Dundee-based M2M Cloud is gearing up for its biggest-ever year following the development of a novel internet of things (IoT) water-monitoring technology, which helped the company win its first public sector contract.
The software developer has secured a competitively tendered three-year agreement to supply sensors to more than one hundred Highland Council buildings, enabling the local authority to remotely gather data about its water systems. M2M Cloud built its technology, called Neptune, following the success of an initial proof of concept project developed by CENSIS – the Innovation Centre for sensor and imaging systems and IoT.
Cooled or heated between temperatures of 20°C-50°C and used infrequently, water carries the risk of developing harmful bacteria such as legionella. To ensure the water in buildings stays within these guideline temperature limits, Neptune involves attaching sensors to the surface of pipes and takes temperature readings every 10 seconds, notifying the building user if the water system is out of specification. Under the previous system, engineers had to travel to sites, take temperatures manually on a monthly basis, and log the results on return – an expensive and time-consuming process.
Named after the Roman god of the sea, Neptune complements M2M Cloud’s existing Lighthouse product ranges which provide asset security and mapping services, respectively. The technology is one of the first commercial products to use the new national IoT Scotland network. Data captured by the devices is transferred over the LoRa-based network to a central point for analysis every 15 minutes, which can then be viewed on a mobile phone or other device.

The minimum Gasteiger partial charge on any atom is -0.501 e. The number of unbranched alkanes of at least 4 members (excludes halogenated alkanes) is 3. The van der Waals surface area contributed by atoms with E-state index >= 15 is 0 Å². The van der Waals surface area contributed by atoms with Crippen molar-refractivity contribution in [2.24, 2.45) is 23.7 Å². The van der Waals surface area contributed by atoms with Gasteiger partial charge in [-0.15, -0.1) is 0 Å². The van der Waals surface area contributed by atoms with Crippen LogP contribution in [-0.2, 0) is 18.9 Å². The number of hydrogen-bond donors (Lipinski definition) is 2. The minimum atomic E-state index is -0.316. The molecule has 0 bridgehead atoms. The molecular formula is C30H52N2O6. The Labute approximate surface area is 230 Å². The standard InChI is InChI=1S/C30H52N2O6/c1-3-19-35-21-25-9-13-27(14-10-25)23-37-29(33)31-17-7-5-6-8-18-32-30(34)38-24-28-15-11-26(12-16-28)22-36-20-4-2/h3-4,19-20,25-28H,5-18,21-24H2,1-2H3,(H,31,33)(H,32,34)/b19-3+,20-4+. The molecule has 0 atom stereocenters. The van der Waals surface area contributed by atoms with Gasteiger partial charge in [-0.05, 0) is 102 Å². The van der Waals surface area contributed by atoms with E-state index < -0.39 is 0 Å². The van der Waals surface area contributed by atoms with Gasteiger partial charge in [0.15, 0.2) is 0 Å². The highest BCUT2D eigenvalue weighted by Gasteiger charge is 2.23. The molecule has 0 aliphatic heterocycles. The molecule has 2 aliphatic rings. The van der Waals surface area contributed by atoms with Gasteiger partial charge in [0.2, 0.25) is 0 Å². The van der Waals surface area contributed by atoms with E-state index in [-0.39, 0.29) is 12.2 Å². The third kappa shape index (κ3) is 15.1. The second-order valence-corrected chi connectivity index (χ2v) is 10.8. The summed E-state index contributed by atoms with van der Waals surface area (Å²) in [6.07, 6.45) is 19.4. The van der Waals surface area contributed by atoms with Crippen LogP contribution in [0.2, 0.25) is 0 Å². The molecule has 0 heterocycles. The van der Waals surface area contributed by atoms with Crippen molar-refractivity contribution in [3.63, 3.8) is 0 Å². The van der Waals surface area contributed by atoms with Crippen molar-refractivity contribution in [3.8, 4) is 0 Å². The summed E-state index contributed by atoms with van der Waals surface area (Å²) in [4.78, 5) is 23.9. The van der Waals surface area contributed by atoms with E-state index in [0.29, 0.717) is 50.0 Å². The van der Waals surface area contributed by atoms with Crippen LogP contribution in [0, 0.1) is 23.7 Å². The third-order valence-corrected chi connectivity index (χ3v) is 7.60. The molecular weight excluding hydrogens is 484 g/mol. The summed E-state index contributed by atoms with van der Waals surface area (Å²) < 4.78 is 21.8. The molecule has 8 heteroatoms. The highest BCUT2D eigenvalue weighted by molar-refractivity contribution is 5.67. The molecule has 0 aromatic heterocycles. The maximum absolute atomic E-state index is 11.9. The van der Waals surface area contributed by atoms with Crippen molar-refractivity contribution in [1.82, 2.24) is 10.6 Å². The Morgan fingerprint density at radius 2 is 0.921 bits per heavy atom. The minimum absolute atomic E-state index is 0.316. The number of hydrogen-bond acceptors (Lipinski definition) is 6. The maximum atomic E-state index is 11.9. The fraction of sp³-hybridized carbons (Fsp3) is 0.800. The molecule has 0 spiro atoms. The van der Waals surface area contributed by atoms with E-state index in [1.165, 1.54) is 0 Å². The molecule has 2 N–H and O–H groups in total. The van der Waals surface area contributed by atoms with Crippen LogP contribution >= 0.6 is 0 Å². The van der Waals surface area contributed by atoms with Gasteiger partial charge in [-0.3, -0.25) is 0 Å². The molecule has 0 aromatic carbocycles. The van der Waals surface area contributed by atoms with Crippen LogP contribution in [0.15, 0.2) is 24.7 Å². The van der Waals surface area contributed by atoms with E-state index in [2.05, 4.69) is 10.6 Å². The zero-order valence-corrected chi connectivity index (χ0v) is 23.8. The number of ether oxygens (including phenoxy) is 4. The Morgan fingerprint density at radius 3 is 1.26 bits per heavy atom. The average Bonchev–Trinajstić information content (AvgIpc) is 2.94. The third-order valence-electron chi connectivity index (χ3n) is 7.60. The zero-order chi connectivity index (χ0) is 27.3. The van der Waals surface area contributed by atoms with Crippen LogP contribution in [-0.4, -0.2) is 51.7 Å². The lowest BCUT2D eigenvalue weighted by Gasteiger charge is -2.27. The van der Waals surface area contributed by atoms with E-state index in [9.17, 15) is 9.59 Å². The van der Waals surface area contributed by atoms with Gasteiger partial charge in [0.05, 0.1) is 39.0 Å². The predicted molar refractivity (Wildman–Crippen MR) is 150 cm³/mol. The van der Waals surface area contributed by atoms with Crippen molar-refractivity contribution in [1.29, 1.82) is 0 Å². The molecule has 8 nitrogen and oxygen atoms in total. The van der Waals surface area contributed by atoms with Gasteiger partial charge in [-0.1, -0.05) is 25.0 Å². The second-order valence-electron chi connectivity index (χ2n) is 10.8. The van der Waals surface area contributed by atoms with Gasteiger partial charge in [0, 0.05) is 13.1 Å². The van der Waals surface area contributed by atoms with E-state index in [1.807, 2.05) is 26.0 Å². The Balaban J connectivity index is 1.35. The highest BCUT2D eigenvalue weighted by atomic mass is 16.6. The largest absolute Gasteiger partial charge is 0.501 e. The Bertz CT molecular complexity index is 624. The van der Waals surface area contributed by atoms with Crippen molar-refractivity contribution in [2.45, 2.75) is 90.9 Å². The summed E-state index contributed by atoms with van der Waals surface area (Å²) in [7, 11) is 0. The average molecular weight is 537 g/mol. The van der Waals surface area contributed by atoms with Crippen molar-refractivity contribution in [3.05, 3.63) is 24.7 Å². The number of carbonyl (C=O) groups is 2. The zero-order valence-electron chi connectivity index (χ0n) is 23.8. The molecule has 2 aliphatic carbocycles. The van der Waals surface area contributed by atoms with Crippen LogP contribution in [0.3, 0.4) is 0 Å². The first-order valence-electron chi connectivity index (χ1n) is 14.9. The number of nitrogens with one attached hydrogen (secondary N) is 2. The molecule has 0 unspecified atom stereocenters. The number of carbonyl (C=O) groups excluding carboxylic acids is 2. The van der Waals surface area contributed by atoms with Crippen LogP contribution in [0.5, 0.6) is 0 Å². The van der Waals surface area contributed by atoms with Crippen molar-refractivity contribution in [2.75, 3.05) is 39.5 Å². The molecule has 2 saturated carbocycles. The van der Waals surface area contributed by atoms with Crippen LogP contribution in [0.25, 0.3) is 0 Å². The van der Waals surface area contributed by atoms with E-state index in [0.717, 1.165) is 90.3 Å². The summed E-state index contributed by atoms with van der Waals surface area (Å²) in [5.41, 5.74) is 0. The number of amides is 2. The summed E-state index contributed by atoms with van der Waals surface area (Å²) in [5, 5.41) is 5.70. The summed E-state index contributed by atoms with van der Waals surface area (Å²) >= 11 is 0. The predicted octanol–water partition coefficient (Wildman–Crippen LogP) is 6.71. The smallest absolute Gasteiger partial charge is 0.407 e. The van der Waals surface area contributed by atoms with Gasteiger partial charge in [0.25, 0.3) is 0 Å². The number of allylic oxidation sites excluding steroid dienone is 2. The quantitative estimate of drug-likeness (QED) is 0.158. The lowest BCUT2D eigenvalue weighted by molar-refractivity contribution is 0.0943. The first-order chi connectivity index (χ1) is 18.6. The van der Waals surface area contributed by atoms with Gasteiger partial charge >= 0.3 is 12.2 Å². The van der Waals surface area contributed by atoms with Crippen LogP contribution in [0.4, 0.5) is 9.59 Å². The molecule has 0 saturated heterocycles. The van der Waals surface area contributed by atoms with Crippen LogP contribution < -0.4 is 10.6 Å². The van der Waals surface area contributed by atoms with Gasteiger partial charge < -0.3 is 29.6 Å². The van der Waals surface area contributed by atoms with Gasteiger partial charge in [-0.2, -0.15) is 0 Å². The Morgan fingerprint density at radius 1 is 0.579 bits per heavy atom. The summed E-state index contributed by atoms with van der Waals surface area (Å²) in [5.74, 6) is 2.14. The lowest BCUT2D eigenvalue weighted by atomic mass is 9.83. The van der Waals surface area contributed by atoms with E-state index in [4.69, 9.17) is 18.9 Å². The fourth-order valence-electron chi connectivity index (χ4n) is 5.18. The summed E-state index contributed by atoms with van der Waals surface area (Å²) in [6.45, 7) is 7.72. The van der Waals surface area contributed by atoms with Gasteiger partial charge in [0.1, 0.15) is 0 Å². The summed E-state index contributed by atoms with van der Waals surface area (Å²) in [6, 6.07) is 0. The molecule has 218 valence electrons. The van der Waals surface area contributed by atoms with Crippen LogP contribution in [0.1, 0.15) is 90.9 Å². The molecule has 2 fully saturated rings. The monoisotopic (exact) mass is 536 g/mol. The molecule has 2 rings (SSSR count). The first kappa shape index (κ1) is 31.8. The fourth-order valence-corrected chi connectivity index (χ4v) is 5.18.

Following the preliminary success of Neptune, M2M Cloud has partnered with Dart Valley Systems – part of the multi-national Franke Group UK – to manage demand, assist with installation, and boost marketing.
Scott Edgar, operations director at M2M Cloud, said: “I’ve never known a time like it in my 20 years in the software development industry – we’ve been almost overwhelmed by the demand for what Neptune can offer. Neptune helps ensure a water system is compliant and also helps with planned preventative maintenance schemes. The technology can also help organisations react quicker to problems and target resources to the right place saving time and money, while lowering carbon emissions. The market is potentially vast.
“The product has helped us win our first public sector tender, which has given us huge encouragement. It has also given us a brand new revenue stream and will be a key part of our business in the months and years ahead – our partnership with Dart Valley Systems will help us make the most of Neptune’s potential value to the business. We’re already looking at added functionality, incorporating data analytics and machine learning. If it goes as well as we believe it can, 2020 will be a big year for M2M Cloud.”
The technology was developed following the delivery of a proof of concept by CENSIS at two Highland Council buildings last year. The Innovation Centre worked with the local authority, the Scottish Government’s Scottish Wide Area Network (SWAN) Innovation Fund, and Capita IT Enterprise Services to trial a remote monitoring system using IoT networks, in a project that was the first of its kind in Scotland. Its success led to a competitive tender process in which several companies competed to deliver the technology on a larger scale.
Stephen Milne, business development manager at CENSIS, added: “M2M Cloud has developed a piece of technology that shows how IoT could transform the way many businesses work and how services are delivered. The potential for its Neptune devices is massive and it marks the beginning of a very exciting period for the business. It is very encouraging to see a Scottish SME take our proof of concept project to the next level and turn it into a commercially viable product that could help grow its business.”